Care providers reported that “separated children exhibited more fear, feelings of abandonment, and post-traumatic stress than did children who were not separated…For example, some separated children expressed acute grief that caused them to cry inconsolably” (p. 10). Children were confused and sometimes angry if they believed their parents had abandoned them or sometimes felt fear or guilt about their parents’ welfare. Gaining trust from separated children was reported to be extremely difficult. Guidance on how to handle reunifications was reported to have changed frequently, leading to uncertainty about how or when reunification would happen. Further, “faced with a sudden and dramatic increase in young children, staff reported feeling challenged to care for children who presented different needs from the teenagers they typically served” (p. 12). Care providers pointed to increases in length of stay resulting in some children who had not shown mental health issues initially becoming increasingly distressed over time. Further, facilities reported challenges with hiring and retaining mental health clinicians, especially those fluent in the children’s home languages and in rural areas; challenges in accessing external mental health specialists; and issues with Residential Treatment Centers (RTCs) for children with significant mental health needs being at capacity. The clinicians felt that high caseloads and the presence of children who needed more intensive mental health care when there was no room at RTCs limited their effectiveness.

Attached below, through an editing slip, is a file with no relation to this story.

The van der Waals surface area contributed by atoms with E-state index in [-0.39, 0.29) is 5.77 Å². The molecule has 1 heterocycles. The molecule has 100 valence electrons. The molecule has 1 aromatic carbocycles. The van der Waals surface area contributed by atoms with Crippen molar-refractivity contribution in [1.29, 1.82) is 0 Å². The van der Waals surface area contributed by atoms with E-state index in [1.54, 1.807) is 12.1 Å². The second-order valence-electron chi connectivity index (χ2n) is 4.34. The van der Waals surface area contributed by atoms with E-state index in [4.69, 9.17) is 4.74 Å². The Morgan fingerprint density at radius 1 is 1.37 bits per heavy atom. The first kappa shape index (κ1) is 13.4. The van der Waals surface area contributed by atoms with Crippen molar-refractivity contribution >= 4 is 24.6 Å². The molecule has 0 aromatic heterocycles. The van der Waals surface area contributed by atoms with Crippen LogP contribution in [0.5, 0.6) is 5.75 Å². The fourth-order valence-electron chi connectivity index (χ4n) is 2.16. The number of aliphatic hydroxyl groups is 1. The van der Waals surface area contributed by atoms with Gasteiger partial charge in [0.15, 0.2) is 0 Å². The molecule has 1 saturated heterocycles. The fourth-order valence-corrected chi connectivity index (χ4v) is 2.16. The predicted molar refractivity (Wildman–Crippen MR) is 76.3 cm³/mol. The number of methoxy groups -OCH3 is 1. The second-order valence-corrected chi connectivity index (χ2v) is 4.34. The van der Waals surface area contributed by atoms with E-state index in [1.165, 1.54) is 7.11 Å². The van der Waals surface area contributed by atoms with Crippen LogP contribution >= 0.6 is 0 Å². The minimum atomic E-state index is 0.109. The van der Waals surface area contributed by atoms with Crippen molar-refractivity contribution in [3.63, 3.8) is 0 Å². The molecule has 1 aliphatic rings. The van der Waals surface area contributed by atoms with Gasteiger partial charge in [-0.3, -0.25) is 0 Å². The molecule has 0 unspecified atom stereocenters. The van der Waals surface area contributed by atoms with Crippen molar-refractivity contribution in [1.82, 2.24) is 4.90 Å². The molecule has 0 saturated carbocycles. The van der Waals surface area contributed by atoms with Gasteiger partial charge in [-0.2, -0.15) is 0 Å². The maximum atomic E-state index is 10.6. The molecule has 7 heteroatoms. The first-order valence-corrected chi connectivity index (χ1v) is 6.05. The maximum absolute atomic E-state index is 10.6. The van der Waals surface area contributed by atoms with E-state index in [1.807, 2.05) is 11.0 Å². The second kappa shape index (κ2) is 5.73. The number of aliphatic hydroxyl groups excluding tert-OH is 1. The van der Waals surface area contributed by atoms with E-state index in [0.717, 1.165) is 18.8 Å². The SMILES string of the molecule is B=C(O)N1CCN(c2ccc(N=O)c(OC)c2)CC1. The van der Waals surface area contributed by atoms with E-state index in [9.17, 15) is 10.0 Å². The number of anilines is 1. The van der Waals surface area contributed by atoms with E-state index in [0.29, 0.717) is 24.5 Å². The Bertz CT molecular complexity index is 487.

The OIG made six recommendations to ACF to address the challenges described in the report: (1) Identify and disseminate evidence-base approaches to addressing trauma in short-term therapy; (2) Develop and implement strategies to assist provider facilities in overcoming obstacles to hiring and retaining qualified mental health clinicians; (3) Assess whether to establish maximum caseloads for individual mental health clinicians; (4) Help care provider facilities improve their access to mental health specialists; (5) Increase therapeutic placement options for children who require more intensive mental health treatment; and (6) Take all reasonable steps to minimize the time that children must remain in ORR custody (pp.18-21). ACF has concurred with all of the report’s recommendations, describing plans to address recommendations 1, 2, 3 and 6, with some of the plans already underway. While concurring with recommendations 4 and 5, ACF did not describe specific plans to address these and noted challenges to expanding the number of therapeutic treatment options in ORR’s network. The report includes the full text of ACF’s comments and further responses from the OIG.